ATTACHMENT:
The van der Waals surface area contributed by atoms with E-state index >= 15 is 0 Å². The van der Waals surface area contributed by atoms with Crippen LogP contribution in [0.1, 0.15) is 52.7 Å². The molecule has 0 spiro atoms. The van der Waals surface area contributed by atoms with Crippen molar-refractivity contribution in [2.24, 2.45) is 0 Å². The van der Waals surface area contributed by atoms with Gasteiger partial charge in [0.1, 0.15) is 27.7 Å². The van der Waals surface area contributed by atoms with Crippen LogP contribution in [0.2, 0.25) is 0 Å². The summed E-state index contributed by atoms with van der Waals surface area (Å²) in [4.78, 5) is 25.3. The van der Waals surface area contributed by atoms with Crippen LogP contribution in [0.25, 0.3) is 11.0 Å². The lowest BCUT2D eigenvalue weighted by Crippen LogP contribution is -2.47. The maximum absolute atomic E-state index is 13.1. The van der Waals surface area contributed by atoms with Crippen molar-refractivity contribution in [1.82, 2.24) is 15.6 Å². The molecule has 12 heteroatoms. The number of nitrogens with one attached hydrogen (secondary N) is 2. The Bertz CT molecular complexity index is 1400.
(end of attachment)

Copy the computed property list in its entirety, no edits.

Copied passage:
The van der Waals surface area contributed by atoms with E-state index >= 15 is 0 Å². The van der Waals surface area contributed by atoms with Crippen LogP contribution in [0.1, 0.15) is 52.7 Å². The molecule has 0 spiro atoms. The van der Waals surface area contributed by atoms with Crippen molar-refractivity contribution in [2.24, 2.45) is 0 Å². The van der Waals surface area contributed by atoms with Gasteiger partial charge in [0.1, 0.15) is 27.7 Å². The van der Waals surface area contributed by atoms with Crippen LogP contribution in [0.2, 0.25) is 0 Å². The summed E-state index contributed by atoms with van der Waals surface area (Å²) in [4.78, 5) is 25.3. The van der Waals surface area contributed by atoms with Crippen LogP contribution in [0.25, 0.3) is 11.0 Å². The lowest BCUT2D eigenvalue weighted by Crippen LogP contribution is -2.47. The maximum absolute atomic E-state index is 13.1. The van der Waals surface area contributed by atoms with Crippen molar-refractivity contribution in [1.82, 2.24) is 15.6 Å². The molecule has 12 heteroatoms. The number of nitrogens with one attached hydrogen (secondary N) is 2. The Bertz CT molecular complexity index is 1400.